Just like our humans, bunnies enjoy eating a good balanced meal too. Everyday your bunny should be given a nice mix of fresh hay, vegetables, pellets, as well as fresh water. 


    Team Olaf

    My Humans, when shopping for a good quality pellet, make sure you read the list of ingredients. Adult rabbits need a pellet with a fiber content of at least 18-20% and a protein content of around 12-14%. Young rabbits need a higher protein level of around 16% as they are still developing. Avoid pellets that have mueslis mixed into them such as; seeds, corn, fruit, carrots etc... A good quality pellet made by Oxbow or Sherwood is what my bunny friends like to eat. If your bunny is already eating pellets with muesli, you will need to slowly remove them from your bunny’s diet. Gradually mix in the healthier pellets while reducing the bad. This should be done over several weeks to avoid serious digestive upsets.


    Team Olaf

    Did you know that a rabbit's proper diet should consist of 85% hay? 
    It should be made available 24 hours a day, 7 days a week and 365 days per year! 
    Hay provides the fiber needed for a healthy digestive system. My bunny friends like to eat a mixer of hay like Timothy, Orchard and Three-way. Click here to take a look at the kinds of hay that are good for your rabbit. 


    Team Olaf

    Coming from a rabbit, my bunny friends and I look forward to salad time. Eating fresh vegetables daily and having a small piece of fruit now and then for dessert, makes us very happy. Click here to see what veggies are bunny approved.


    What quantities of food should I feed babies and “teenagers”?


    • Birth to 3 weeks–mother’s milk
    • 3 to 4 weeks–mother’s milk, nibbles of alfalfa and pellets
    • 4 to 7 weeks–mother’s milk, access to alfalfa and pellets
    • 7 weeks to 7 months–unlimited pellets, unlimited hay (plus see 12 weeks below)
    • 12 weeks–introduce vegetables (one at a time, quantities under 1/2 oz.)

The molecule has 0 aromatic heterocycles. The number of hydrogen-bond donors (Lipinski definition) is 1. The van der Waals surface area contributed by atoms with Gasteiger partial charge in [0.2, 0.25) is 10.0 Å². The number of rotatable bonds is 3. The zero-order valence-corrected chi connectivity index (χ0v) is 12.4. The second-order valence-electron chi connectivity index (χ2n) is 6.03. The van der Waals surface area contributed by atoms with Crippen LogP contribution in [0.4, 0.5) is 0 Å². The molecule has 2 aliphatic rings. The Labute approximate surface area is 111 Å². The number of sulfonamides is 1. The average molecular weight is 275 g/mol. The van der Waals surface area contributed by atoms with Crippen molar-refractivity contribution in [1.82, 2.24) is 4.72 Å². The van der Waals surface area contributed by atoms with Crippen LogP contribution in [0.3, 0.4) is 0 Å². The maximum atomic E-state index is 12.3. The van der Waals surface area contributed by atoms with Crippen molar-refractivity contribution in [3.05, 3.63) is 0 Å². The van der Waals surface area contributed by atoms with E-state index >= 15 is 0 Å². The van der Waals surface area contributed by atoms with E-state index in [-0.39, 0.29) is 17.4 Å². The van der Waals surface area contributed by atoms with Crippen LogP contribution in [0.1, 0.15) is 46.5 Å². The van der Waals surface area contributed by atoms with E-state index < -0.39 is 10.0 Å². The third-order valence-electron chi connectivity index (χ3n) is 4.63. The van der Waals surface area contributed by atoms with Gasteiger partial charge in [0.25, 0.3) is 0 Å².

What quantities of food should I feed young adults? (7 months to 1 year)

    • introduce timothy hay, grass hay, oat hay, and other hays; decrease alfalfa
    • decrease pellets to 1/2 cup per 6 lbs. body weight
    • increase daily vegetables gradually; make sure your rabbit can tolerate
    • fruit daily ration no more than 1 oz. to 2 oz. per 6 lbs. body weight (because of calories)

    What quantities of food should I feed mature adults? (1 to 5 years)

    • Unlimited timothy, grass hay, oat hay, other hays including brome, Bermuda, etc.
    • 1/4 to 1/2 cup pellets per 6 lbs. body weight (depending on metabolism and/or proportionate to veggies)
    • Minimum 2 cups chopped vegetables per 6 lbs. body weight; always introduce vegetables and greens slowly to make sure your rabbit can tolerate
    • fruit daily ration no more than 2 oz. (2 TBL) per 6 lbs. body weight.

    What quantities of food should I feed senior rabbits? (Over 6 years)

    • If sufficient weight is maintained, continue adult diet
    • Frail, older rabbits may need unrestricted pellets to keep weight up. Alfalfa can be given to underweight rabbits, only if calcium levels are normal. Annual blood workups are highly recommended for geriatric rabbits.

    List created by: HRS

  • Co-written by Olaf the Ruby Eyed Rabbit and his dream team